High Expectations: The Unexpected Key to Member Retention, Rev. Donn Dobberstein
A recent research study looked at hundreds of young adults who did not follow the trend of quitting church when they left their parents’ home, but instead stayed involved at church into adulthood themselves. A commonality identified in the congregations that retained these individuals: high-expectations.
As American Christianity has declined, congregations have felt a pressure to lower expectations. Entrance into membership has become easier and quicker. Worshiping once every month or two is a cultural norm within the congregation. Discipleship and service are talked about only vaguely; however, there is no systematic effort to those things. Financial stewardship is addressed once a year through on a Stewardship Sunday. Why such low expectations? “Press people too hard, and they will leave altogether.”
In this session, we will challenge that assumption. We will discuss the expectations of membership that are present in your congregation, be they stated or unstated. Are they healthy or harmful to your people and church? We will talk about how to raise expectations—for worship attendance, for growth in Biblical knowledge, for growth in service in all one’s God-given vocations—without slipping into legalism. For example: “Come 75% of the time, or you cannot be a member anymore!”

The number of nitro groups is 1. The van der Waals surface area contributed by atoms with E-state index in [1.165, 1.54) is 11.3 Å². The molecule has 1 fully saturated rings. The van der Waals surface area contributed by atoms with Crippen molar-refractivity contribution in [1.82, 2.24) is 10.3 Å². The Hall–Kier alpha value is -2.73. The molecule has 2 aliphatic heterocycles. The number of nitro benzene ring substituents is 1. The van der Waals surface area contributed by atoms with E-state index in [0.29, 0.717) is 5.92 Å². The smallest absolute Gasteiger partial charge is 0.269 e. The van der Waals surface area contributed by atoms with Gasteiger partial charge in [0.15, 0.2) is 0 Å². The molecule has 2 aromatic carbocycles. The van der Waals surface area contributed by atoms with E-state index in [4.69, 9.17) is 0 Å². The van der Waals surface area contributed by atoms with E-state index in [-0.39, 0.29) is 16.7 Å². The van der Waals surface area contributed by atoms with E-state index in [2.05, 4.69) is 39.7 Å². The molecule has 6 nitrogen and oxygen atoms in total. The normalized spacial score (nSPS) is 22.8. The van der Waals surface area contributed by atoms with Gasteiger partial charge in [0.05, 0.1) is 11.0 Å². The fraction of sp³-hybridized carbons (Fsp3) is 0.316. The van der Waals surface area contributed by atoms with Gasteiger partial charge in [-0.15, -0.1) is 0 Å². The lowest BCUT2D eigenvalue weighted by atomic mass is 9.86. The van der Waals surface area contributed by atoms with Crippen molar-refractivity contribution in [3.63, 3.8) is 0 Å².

Let’s encourage your congregation to have high expectations of your members:
- expecting them to feed their own faith regularly with Word and sacrament.
- expecting them to place the mission of the Church ahead of personal preferences.
- expecting them to assist in planning and carrying out gospel ministry.
- expecting them to encourage other members spiritually.
- expecting them to do what they can to reach the lost God brings into their lives.
That does not hurt membership. It builds members up. That’s discipleship, and it is a key to member retention!
Rev. Donn Dobberstein
Since growing up in Lutheran parsonages throughout the Midwest, Donn served mission parishes in Topeka, Kans. and Port Orange, Fla. for twenty-two years. Additionally, he served on the Nebraska District Mission Board and South Atlantic District Evangelism Commission. In 2004, he was appointed to the WELS Commission on Evangelism and served as chairman from 2007-2017. He has presented for the WELS Schools of Outreach, Telling the Next Generation workshops, and past National Conferences on Worship and the Arts. In November 2017, he accepted the call to be Director of WELS Discipleship (a merger of adult discipleship and youth and family ministry). Donn is married to Beth, an art teacher in the Palmyra-Eagle, Wis. school district where they live. They have four children.